Lawmakers in Australia are taking aim at some of the biggest names in IT over their international price structure.
Members of Parliament have pushed for hearings on the higher prices customers in Australia are forced to pay for hardware and software within the country.
Lawmakers argue that in many cases, Australians pay hundreds of dollars more for products than those in the US.
While a number of companies have been named in the report, Apple and Microsoft have received special attention for their price policies.
Local reports show that for common applications such as Microsoft Office and Mac OS X, the disparities between the US and Australian retail price has added up to several hundred dollars.
In a letter reprinted by local media, Communications Minister Stephen Conroy told MP Ed Husic that a preliminary inquiry into the matter had been approved.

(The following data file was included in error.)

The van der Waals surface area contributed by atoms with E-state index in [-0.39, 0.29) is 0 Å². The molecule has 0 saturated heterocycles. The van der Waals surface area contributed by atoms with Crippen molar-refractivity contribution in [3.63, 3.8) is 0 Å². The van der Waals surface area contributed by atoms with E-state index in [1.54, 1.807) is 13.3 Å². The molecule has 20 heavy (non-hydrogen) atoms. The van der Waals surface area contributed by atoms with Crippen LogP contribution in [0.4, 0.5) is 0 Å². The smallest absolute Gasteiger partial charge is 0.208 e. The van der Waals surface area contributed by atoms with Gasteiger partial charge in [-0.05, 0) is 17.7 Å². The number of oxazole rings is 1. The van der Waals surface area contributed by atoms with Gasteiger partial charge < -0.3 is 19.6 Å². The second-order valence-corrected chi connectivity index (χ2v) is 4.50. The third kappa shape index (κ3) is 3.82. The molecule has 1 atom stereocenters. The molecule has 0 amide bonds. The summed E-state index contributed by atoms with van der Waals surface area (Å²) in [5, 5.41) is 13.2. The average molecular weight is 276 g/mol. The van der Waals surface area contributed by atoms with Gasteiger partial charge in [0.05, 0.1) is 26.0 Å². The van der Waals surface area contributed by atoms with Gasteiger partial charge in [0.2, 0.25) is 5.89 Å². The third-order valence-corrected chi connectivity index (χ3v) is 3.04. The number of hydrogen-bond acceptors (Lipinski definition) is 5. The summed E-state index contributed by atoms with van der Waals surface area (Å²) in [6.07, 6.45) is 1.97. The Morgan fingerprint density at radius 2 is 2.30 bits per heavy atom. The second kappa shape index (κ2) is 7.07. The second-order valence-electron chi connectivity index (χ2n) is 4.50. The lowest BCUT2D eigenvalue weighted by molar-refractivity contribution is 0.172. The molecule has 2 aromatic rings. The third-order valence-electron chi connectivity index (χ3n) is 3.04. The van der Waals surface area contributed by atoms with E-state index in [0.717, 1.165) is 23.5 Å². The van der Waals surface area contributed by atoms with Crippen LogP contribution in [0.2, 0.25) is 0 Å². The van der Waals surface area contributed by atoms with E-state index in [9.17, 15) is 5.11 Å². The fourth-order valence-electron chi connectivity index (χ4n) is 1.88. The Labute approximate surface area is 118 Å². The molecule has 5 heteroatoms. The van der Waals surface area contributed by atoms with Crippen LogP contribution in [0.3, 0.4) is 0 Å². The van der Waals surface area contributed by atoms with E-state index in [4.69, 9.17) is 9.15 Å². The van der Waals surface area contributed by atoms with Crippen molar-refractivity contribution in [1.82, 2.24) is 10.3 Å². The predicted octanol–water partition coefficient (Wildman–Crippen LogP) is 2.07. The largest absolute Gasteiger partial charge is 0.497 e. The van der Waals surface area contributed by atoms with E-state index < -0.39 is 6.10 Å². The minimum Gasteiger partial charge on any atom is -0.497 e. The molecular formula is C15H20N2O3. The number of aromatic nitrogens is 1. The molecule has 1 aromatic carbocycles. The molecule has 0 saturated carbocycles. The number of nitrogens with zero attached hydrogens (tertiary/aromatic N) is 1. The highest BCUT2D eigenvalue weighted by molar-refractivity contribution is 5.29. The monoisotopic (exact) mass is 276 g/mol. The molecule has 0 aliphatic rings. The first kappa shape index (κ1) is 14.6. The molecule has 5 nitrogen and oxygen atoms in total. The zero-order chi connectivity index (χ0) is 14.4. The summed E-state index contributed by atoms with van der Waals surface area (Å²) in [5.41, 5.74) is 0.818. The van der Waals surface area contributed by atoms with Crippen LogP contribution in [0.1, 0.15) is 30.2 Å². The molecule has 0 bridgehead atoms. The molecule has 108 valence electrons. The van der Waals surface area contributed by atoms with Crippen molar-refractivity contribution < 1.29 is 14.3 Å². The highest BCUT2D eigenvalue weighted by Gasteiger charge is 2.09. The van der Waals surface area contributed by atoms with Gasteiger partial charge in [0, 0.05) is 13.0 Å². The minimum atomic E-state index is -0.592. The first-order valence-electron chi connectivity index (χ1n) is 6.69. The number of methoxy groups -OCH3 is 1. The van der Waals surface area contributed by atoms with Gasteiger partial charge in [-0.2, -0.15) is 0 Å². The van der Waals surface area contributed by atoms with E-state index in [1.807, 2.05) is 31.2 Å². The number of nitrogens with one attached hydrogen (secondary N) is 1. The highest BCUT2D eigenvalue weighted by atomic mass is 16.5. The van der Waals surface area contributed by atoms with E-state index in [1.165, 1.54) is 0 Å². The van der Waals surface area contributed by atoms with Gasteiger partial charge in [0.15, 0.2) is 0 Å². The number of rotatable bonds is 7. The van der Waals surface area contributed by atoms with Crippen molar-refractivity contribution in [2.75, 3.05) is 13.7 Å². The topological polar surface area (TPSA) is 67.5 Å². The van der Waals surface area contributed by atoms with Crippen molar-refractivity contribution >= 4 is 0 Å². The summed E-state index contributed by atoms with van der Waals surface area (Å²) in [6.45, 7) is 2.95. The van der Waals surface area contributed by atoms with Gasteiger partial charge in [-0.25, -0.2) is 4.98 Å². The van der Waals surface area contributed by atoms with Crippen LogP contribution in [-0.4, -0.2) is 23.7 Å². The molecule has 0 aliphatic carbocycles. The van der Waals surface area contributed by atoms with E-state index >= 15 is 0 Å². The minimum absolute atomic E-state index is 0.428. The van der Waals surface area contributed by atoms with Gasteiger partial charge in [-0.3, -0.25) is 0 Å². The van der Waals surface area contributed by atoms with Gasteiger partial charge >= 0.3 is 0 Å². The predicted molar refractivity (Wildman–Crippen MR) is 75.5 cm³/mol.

''There is evidence to suggest that the innovative use of technology is not always matched with innovative new business models in the case of products and services distributed online,'' the letter read.
''I agree that Australian businesses and households should have access to IT software and hardware that is fairly priced relative to other jurisdictions... the global digital economy is likely to make it increasingly difficult to sustain business models that are based on a geographic carve-up of markets.''
The probe could add to Apple's legal headaches in Australia. The company is already facing a possible inquiry over its handling of the e-books market.
Anti-trust bodies around the world have begun investigations over possible price-fixing connected to the service and its practice of allowing publishers to set their own prices.
Citrix claims Workspot has 'continued to mislead the market' and use Citrix-patented features
Using proven technology from wireless, coax and ADSL/VDSL communication
Touts crowding genuine fans out of the market, claims government
Users complain they haven't been able to access their accounts or withdraw money